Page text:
Anti-Covidanxiety Toolkit #3
Like many of you, I'm still dealing with lots of stress and anxiety, on and off. So I am still looking for ways to dislodge that anxiety, melt it, shake it loose, or at least mute it down a little. Those of you with whom I am connected--friends, family, counselors and clients--have all offered various helpful tools, for which I am very grateful. I continue, as well, to draw on years of experience as a highly sensitive person seeking more calm and inner health. Here are my suggestions.
Even more zapchen. Here's a brief primer on zapchen, if you've never heard of it before.
One more thing about ahhhhhh. One of the best ways to do "ahhhh" (see Toolkits #1 and #2) is while you are looking at the sky. Don't strain yourself if it is hard to see it from where you are, but if you can, sit and stand or even lie down, straight but relaxed, look at the sky, and voice or whisper "ahhhhhh" while you take in and enjoy all the openness that sky can offer.
Yawning. Yes, feeling a little bit better can be as simple as a yawn. Yawning can increase your oxygen intake, stretch and relax various head and facial muscles, irrigate your eyes and throat by producing more tears and more saliva. Plus it feels good. If seeing a picture, or reading or saying the word doesn't elicit a yawn, try imitating one. Relax, open your mouth wide, gently lift up the upper back part of your throat (your soft palate) and make yawning noises... ooooohhhh.... aahhhhhhhh...hah-hah-hah. All animals, including humans, do it frequently, and quite naturally. If you need some inspiration or some good examples or just a good laugh, check out some great photos at https://unsplash.com/s/photos/yawn.
Playful retching. This one is one of the sillier zapchen exercises. But it works so well to help us voice objections to things that going on around us without getting all tensed up with anger. (You can also use it with memories.) It is just what it sounds like: open your mouth, make retching-type sounds, while generally pushing up and out with your diaphragm, pretending to throw up....just pretending. If you want you can pretend to put your finger in your mouth, like a kid might do. Do this a few times. But don't overdo it--"playful" is the key word here! Rest a bit and see how you feel. Do it a few more times, if you want to. Julie Henderson, who developed zapchen, says playful retching is helpful "because we put up with so much. Because we stuff so much....It lets you get rid of whatever you may have [metaphorically] swallowed without wanting or meaning to....This exercise is fantastically effective even if you have simply studied too long or worked too hard." And it's another one of those things kids know how to do almost automatically. And it's fun, in part because you probably haven't done it since you were a kid.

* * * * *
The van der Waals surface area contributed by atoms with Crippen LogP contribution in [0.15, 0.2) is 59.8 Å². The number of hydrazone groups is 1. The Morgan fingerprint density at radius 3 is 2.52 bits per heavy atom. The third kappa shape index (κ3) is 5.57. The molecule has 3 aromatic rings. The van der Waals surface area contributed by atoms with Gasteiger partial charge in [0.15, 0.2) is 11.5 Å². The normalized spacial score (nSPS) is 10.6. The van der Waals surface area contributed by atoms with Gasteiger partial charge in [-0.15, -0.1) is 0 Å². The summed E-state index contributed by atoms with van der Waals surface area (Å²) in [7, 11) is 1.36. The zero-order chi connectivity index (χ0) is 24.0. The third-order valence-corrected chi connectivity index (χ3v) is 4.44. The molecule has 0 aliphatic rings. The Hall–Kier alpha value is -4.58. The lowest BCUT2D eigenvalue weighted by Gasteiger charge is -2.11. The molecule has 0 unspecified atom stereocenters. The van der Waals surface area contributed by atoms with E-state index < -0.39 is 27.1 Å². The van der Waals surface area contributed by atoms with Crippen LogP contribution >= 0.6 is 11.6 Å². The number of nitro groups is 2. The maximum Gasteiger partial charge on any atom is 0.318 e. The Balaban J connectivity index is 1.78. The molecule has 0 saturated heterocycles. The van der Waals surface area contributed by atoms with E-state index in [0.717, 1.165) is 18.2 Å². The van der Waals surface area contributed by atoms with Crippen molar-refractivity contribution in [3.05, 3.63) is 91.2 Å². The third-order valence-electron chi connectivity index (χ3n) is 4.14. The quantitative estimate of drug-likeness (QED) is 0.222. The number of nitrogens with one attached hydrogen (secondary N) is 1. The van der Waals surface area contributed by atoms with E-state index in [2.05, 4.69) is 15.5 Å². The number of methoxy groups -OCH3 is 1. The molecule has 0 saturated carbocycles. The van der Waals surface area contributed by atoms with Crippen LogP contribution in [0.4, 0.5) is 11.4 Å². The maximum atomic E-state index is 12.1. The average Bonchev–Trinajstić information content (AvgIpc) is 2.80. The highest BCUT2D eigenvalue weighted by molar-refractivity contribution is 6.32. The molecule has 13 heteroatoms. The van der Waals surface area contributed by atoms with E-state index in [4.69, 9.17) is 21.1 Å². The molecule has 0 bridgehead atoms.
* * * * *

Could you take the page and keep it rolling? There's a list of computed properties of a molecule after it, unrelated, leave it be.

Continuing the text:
Mix and match. There is no prescribed order to zapchen. If you've been doing any of the exercises I've described in the toolkits, you may have found yourself doing a little bit of ahhhhhhh, then maybe a little humming and then found yourself yawning (before you even knew it was a zapchen exercise). That's great. You can do just one, or several exercises in a row, or mix them all up--whatever feels best to you. Just remember: Don't overdo it! This is not a contest. Zapchen is a way to feel a little better, not an exercise regimen. And remember that more is not necessarily better.
If you have the taste of metal in your mouth, stop! Apparently zapchen can help release toxins stored in the body, but you don't want to release too much at a time, as that may lead to some flu-like symptoms--not something any of us want to feel right now, for sure.
A pause that refreshes. This is a repeat from Toolkit #1, where I called it "a space of grace." I am repeating it for three reasons: (1) pausing, or taking a mini-sabbath, is so not a cultural norm here in the good ol' USA, so if you do it you are going against your enculturation, (2) it will be quite difficult to do if you and your kids are all working/playing/going crazy from home, so you are going against your circumstances, especially if you are caring for someone who has the virus; (if you are in that very tough situation, our thoughts and prayers are with you, especially those of you who are health care workers) and (3) it is really important and will only take a minute--literally. Even 30 seconds would be worthwhile.
This is what I mean by a pause that refreshes:
Just for a few moments stop thinking about your job, your kids, your parents. Or the pandemic. Or your elderly neighbor. Or the fate of the world. Or anything else.